When I asked a recent ex-colleague what his current favorite restaurant was he couldn’t stop raving about the brisket, ribs, and mac ‘n cheese at Pendergast. Sounded too much like pederast I thought, strange name for an Amsterdam restaurant but it was all clear when I found out the proprietor was an American from Kansas City. Some further digging showed that there was a famous politician in the 1920s with the same name and judging by the mixed and clean Dutch and American decor, looks like that’s what the owners were gunning for.
In typical Dutch fashion, the dining area wasn’t very big, without straining we could easily hear other people around us talking, and of course, vice versa. We sat down to a big enough table for four, looked at the small, familiar menu and didn’t have to wait too long for the food to arrive. When it did I barely said a word apart from grunts every now and then about how good the food was – it was almost embarrassing as I barely stopped eating right up to when I emptied my plate. The brisket, ribs, pork cheeks, mac ‘n cheese, buttered mash, corn bread, and meaty beans were some of the best and most satisfying I’ve had in a long while.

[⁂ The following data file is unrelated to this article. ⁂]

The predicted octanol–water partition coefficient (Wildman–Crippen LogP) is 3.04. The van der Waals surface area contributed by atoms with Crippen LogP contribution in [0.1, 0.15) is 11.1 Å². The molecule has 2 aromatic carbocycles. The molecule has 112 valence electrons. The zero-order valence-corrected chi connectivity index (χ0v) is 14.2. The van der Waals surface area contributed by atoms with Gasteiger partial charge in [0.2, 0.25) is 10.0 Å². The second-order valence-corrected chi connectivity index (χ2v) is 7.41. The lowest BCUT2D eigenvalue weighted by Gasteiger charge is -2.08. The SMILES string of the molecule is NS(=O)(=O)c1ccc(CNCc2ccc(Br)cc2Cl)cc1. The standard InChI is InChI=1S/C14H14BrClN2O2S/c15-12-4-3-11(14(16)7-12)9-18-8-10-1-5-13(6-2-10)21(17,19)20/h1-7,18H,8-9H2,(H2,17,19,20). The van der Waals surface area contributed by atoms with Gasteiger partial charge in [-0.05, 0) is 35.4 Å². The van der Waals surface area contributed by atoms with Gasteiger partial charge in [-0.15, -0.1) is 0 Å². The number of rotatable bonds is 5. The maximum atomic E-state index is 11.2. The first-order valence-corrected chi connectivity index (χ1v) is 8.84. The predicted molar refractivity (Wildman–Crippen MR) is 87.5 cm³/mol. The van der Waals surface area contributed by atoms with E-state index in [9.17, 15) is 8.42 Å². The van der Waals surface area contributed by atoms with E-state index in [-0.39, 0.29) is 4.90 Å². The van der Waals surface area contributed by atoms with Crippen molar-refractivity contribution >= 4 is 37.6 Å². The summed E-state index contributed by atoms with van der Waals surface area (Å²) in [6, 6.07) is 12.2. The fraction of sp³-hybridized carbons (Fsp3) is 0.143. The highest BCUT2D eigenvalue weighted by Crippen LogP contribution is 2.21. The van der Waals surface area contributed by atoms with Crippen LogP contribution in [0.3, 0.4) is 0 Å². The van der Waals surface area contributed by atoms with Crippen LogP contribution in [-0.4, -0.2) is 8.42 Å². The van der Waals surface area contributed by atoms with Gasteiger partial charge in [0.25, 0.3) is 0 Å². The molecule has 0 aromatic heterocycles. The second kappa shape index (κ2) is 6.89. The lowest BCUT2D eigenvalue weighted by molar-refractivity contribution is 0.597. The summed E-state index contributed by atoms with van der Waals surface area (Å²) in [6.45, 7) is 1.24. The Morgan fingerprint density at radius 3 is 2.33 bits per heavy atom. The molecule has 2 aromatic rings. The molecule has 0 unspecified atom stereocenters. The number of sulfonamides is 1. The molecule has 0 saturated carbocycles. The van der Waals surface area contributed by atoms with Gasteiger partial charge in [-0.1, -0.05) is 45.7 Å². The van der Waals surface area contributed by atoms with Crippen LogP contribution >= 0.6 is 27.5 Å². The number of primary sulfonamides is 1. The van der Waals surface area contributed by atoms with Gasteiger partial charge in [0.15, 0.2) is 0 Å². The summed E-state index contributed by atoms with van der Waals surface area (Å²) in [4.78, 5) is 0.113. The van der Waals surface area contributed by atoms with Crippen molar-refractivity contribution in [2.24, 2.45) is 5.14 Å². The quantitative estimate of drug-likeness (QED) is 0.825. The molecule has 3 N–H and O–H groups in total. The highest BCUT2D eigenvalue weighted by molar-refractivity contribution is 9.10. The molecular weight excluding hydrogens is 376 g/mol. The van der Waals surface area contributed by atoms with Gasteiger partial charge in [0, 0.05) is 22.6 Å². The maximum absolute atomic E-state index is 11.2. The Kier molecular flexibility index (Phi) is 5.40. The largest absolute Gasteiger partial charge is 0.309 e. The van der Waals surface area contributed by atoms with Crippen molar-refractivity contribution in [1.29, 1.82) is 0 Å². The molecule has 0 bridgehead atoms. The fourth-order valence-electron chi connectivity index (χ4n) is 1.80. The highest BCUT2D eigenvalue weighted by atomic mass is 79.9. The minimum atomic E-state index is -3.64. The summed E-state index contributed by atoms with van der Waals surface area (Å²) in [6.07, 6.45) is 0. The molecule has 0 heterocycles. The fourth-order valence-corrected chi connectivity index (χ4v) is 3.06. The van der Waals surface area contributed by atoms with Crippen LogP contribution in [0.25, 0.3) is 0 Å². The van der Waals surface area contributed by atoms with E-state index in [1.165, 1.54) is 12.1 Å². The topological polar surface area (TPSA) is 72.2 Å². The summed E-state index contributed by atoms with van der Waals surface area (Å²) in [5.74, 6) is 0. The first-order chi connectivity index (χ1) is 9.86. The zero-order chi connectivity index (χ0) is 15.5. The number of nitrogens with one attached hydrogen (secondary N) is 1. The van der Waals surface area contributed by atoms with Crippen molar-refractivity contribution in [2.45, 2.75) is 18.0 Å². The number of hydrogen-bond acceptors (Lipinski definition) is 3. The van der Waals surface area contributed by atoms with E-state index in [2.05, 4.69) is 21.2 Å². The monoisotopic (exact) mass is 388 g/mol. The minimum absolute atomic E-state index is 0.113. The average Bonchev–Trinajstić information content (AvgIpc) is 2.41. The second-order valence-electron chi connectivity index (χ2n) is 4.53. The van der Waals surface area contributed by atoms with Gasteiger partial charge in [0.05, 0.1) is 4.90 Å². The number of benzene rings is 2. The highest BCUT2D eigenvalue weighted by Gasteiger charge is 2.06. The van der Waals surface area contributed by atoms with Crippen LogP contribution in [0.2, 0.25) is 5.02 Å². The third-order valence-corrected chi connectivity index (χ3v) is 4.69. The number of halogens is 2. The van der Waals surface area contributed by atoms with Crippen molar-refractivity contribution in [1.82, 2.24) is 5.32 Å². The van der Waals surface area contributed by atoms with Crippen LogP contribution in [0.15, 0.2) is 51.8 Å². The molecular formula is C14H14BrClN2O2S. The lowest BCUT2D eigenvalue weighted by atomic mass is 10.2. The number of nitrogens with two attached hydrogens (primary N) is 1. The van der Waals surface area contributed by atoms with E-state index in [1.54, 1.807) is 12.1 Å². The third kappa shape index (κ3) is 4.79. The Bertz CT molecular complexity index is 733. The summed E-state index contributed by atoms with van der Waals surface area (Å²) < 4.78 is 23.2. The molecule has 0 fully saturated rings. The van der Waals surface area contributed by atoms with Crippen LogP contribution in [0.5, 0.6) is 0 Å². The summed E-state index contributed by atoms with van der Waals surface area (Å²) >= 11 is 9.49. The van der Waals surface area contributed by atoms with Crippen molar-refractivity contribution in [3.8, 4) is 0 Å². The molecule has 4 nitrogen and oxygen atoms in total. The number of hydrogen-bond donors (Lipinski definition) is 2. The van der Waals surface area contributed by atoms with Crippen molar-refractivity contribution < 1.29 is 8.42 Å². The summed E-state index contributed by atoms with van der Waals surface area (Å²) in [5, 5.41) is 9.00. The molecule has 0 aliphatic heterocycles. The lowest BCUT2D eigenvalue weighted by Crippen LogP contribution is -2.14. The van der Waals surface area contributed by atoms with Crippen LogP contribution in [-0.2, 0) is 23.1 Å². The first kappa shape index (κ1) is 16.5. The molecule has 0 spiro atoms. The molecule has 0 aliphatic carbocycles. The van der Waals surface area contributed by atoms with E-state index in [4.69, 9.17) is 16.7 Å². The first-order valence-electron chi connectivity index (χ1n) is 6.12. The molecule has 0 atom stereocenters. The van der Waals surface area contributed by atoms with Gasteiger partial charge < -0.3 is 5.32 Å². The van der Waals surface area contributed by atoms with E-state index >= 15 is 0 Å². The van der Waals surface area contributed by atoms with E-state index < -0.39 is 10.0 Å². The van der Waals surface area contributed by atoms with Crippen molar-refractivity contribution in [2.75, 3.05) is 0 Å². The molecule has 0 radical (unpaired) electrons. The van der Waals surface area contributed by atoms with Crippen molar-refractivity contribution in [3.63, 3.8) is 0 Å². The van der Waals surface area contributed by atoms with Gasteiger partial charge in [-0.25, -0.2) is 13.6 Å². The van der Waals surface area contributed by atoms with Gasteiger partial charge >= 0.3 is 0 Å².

But the neighborhood though.
If there was anything to find serious fault in, it wouldn’t be anything directly related to the restaurant. Amsterdam isn’t a cheap city and current real estate prices can prove that, but the neighborhood where the restaurant was in, in Westerpark, could be well described even now as up and coming – i.e., iffy. Rather a shame as the food at Pendergast is the ultimate comfort food I wouldn’t think twice about coming back to try the rest of the menu if it were somewhere else. The unwashed and sunken cheeked locals aside, I’ll just have to wait and see. It may not be in Kansas anymore, Dorothy, but I’m certainly glad I came.